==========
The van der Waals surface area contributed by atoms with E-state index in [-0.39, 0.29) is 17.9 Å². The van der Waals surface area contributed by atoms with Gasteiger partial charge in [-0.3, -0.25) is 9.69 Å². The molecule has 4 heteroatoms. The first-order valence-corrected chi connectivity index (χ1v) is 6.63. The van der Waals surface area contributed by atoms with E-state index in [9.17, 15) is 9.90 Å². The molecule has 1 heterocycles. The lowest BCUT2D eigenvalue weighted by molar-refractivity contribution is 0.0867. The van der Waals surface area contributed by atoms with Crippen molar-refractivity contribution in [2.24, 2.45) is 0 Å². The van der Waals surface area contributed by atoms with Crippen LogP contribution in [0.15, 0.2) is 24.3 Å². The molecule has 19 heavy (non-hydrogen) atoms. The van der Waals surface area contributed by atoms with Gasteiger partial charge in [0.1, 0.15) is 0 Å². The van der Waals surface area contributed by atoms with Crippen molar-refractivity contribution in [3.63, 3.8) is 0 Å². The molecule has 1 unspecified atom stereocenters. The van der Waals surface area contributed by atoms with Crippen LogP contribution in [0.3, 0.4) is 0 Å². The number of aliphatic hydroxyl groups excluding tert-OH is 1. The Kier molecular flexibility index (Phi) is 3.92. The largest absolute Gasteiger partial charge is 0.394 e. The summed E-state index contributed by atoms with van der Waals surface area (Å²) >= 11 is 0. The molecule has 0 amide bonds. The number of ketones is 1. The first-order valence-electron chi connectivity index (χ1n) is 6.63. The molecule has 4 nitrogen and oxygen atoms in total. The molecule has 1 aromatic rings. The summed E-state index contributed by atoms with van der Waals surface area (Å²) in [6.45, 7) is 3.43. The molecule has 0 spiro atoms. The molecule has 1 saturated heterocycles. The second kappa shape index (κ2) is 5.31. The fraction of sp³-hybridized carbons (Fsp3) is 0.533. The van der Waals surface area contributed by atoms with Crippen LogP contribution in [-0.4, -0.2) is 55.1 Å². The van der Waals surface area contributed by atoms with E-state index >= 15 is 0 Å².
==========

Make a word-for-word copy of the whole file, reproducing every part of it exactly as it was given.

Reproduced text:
The van der Waals surface area contributed by atoms with E-state index in [-0.39, 0.29) is 17.9 Å². The van der Waals surface area contributed by atoms with Gasteiger partial charge in [-0.3, -0.25) is 9.69 Å². The molecule has 4 heteroatoms. The first-order valence-corrected chi connectivity index (χ1v) is 6.63. The van der Waals surface area contributed by atoms with E-state index in [9.17, 15) is 9.90 Å². The molecule has 1 heterocycles. The lowest BCUT2D eigenvalue weighted by molar-refractivity contribution is 0.0867. The van der Waals surface area contributed by atoms with Crippen molar-refractivity contribution in [2.24, 2.45) is 0 Å². The van der Waals surface area contributed by atoms with Crippen LogP contribution in [0.15, 0.2) is 24.3 Å². The molecule has 19 heavy (non-hydrogen) atoms. The van der Waals surface area contributed by atoms with Gasteiger partial charge in [0.1, 0.15) is 0 Å². The van der Waals surface area contributed by atoms with Crippen molar-refractivity contribution in [3.63, 3.8) is 0 Å². The molecule has 1 unspecified atom stereocenters. The van der Waals surface area contributed by atoms with Crippen LogP contribution in [0.3, 0.4) is 0 Å². The number of aliphatic hydroxyl groups excluding tert-OH is 1. The Kier molecular flexibility index (Phi) is 3.92. The largest absolute Gasteiger partial charge is 0.394 e. The summed E-state index contributed by atoms with van der Waals surface area (Å²) >= 11 is 0. The molecule has 0 amide bonds. The number of ketones is 1. The first-order valence-electron chi connectivity index (χ1n) is 6.63. The molecule has 4 nitrogen and oxygen atoms in total. The molecule has 1 aromatic rings. The summed E-state index contributed by atoms with van der Waals surface area (Å²) in [6.45, 7) is 3.43. The molecule has 0 spiro atoms. The molecule has 1 saturated heterocycles. The second kappa shape index (κ2) is 5.31. The fraction of sp³-hybridized carbons (Fsp3) is 0.533. The van der Waals surface area contributed by atoms with Crippen LogP contribution in [-0.4, -0.2) is 55.1 Å². The van der Waals surface area contributed by atoms with E-state index >= 15 is 0 Å².